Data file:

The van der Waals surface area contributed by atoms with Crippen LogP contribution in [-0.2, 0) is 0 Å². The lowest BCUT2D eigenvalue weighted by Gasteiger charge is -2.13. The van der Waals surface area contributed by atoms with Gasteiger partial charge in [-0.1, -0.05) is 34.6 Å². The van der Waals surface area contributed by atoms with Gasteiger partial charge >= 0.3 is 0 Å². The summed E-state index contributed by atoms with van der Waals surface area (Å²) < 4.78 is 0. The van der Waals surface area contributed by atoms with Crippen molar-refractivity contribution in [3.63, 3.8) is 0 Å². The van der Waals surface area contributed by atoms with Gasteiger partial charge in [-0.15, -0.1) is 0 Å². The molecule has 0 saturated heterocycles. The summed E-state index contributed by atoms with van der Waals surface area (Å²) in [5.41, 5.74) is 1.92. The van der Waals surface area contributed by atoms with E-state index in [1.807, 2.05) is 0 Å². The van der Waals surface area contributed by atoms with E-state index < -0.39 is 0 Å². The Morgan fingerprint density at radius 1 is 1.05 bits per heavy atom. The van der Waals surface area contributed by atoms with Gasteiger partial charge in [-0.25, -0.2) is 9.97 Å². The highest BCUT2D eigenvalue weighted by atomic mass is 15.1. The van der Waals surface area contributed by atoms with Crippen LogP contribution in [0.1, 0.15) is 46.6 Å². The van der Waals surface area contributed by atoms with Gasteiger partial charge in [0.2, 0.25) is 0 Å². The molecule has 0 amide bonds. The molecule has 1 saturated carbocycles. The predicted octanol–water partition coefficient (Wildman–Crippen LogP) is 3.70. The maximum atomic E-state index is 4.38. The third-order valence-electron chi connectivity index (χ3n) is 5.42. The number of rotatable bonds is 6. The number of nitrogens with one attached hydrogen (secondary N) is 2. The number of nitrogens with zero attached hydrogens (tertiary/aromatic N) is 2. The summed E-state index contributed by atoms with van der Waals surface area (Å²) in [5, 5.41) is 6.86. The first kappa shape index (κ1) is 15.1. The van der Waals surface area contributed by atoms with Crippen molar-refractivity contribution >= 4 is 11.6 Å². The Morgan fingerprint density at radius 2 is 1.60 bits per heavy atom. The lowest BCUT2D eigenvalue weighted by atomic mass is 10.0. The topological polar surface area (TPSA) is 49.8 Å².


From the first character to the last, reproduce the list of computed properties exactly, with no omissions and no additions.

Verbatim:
The van der Waals surface area contributed by atoms with Crippen LogP contribution in [-0.2, 0) is 0 Å². The lowest BCUT2D eigenvalue weighted by Gasteiger charge is -2.13. The van der Waals surface area contributed by atoms with Gasteiger partial charge in [-0.1, -0.05) is 34.6 Å². The van der Waals surface area contributed by atoms with Gasteiger partial charge >= 0.3 is 0 Å². The summed E-state index contributed by atoms with van der Waals surface area (Å²) < 4.78 is 0. The van der Waals surface area contributed by atoms with Crippen molar-refractivity contribution in [3.63, 3.8) is 0 Å². The van der Waals surface area contributed by atoms with Gasteiger partial charge in [-0.15, -0.1) is 0 Å². The molecule has 0 saturated heterocycles. The summed E-state index contributed by atoms with van der Waals surface area (Å²) in [5.41, 5.74) is 1.92. The van der Waals surface area contributed by atoms with E-state index in [1.807, 2.05) is 0 Å². The van der Waals surface area contributed by atoms with E-state index < -0.39 is 0 Å². The Morgan fingerprint density at radius 1 is 1.05 bits per heavy atom. The van der Waals surface area contributed by atoms with Gasteiger partial charge in [-0.25, -0.2) is 9.97 Å². The highest BCUT2D eigenvalue weighted by atomic mass is 15.1. The van der Waals surface area contributed by atoms with Crippen LogP contribution in [0.1, 0.15) is 46.6 Å². The van der Waals surface area contributed by atoms with Gasteiger partial charge in [0.2, 0.25) is 0 Å². The molecule has 0 amide bonds. The molecule has 1 saturated carbocycles. The predicted octanol–water partition coefficient (Wildman–Crippen LogP) is 3.70. The maximum atomic E-state index is 4.38. The third-order valence-electron chi connectivity index (χ3n) is 5.42. The number of rotatable bonds is 6. The number of nitrogens with one attached hydrogen (secondary N) is 2. The number of nitrogens with zero attached hydrogens (tertiary/aromatic N) is 2. The summed E-state index contributed by atoms with van der Waals surface area (Å²) in [5, 5.41) is 6.86. The first kappa shape index (κ1) is 15.1. The van der Waals surface area contributed by atoms with Crippen molar-refractivity contribution >= 4 is 11.6 Å². The Morgan fingerprint density at radius 2 is 1.60 bits per heavy atom. The lowest BCUT2D eigenvalue weighted by atomic mass is 10.0. The topological polar surface area (TPSA) is 49.8 Å².